“We have to do something like that to compete with these big corporate farms,” he added.

Other newcomers to farming are Sarah and Dan Desmedt of the Bloom Flower Farm who grow fresh flowers in Nokesville. Their crops include peonies, larkspur, snapdragons, gladiolus and sunflowers, as well as blackberries, asparagus and fingerling potatoes in patches on their 16 acres. Although the pair has dabbled in providing flowers for weddings, they sell most of their crops at the Manassas and Haymarket farmers’ markets.

“Farming is hard work, but it’s necessary,” Sarah Desmedt said. “You have hardships and you learn lessons about life—about successes and failures.” One of the setbacks they encountered was with dinner plate dahlias. They planted 200 tubers, but half of them were infested by corn borer moths. The plants died from the inside out. “That was a depressing thing, but now we know what to look for,” she said.

For Don and Helen Taylor of Windy Knoll Farm in Nokesville, farming was something they were born into in Pennsylvania. They purchased their 95-acre farm about 30 years ago and started with beef cattle, then sheep. Both Helen and her husband worked other jobs—she as a nurse and he as an electronic engineer—while they worked nights and weekends on the farm.

Helen Taylor said that farming journals used to have articles on crop management but now they focus on financial management for farms. “You can’t just work hard…you have to work smart. Your cost margins are so much narrower,” she said. “You have to determine what’s valuable where you are. It’s not valuable to plant corn or soybeans here so we looked at agritourism.” That’s why they turned their barn, which originally had a dirt floor and housed cows and sheep, into an event space. They built an addition two years ago to expand space.

For Jay Yankey of Yankey Farms near Nokesville, farming has been in his family for generations—his mother’s family farmed near the Hoadly area as far back as the 1700s. Yankey, who also holds a full-time job as the director for the Prince William Soil and Water Conservation District, said farming is his passion. “It’s what I grew up around. It’s what I enjoy doing—producing something, seeing at the end of the day something somebody is going to enjoy that’s nutritious,” he said.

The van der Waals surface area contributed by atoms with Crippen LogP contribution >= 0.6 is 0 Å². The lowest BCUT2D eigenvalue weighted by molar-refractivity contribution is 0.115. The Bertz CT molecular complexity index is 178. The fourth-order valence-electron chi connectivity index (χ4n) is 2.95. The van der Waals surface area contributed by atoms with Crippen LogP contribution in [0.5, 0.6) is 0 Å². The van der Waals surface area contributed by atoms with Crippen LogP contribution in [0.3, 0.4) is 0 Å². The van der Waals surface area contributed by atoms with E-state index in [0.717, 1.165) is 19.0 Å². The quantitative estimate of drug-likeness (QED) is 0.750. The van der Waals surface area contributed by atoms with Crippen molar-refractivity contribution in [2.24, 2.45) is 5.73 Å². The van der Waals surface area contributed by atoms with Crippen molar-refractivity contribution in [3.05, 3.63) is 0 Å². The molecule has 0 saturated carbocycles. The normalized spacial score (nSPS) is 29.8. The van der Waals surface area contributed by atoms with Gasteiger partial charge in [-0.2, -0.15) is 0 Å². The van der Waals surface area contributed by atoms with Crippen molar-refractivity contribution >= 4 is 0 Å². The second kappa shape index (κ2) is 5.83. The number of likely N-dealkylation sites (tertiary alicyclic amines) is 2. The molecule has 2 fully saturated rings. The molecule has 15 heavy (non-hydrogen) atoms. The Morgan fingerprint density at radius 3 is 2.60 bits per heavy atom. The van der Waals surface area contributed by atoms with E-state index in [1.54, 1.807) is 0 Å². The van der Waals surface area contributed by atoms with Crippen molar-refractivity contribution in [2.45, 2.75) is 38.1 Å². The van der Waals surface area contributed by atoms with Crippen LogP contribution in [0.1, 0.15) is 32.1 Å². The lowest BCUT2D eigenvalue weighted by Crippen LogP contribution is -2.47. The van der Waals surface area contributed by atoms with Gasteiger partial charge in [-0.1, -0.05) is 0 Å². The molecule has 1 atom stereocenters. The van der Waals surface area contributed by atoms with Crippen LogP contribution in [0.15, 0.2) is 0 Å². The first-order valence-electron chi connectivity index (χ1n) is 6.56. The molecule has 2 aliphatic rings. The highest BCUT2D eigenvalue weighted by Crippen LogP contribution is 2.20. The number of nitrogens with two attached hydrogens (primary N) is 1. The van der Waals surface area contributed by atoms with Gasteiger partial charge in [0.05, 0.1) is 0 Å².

Unlike his father and uncle who had commodity farms, Yankey’s is a small diversified farm. “We raise produce, some grain, beef cattle, and a little bit of hay. We direct market most of our fruits and vegetables. We do a pick-your-own strawberry and pumpkin patch. We operate Community Supported Agriculture, a subscription program where people buy at the beginning of the season and get a share of the produce throughout the season. We have a roadside stand where we sell our vegetables. We direct market beef for people to put into their freezer,” he said.

When Yankey started farming full time in 1998, he said he went the direct market route so he could farm less land and still make money. “It takes a whole lot more land and a whole lot more capital to do commodity [farming]. The rule of thumb: to generate a $50-70,000 salary, you would need somewhere around 500 to 700 acres of land for a one-person salary. That’s probably the biggest obstacle in starting a commodity operation. In this area, it’s hard to come up with enough land that isn’t already being farmed by somebody.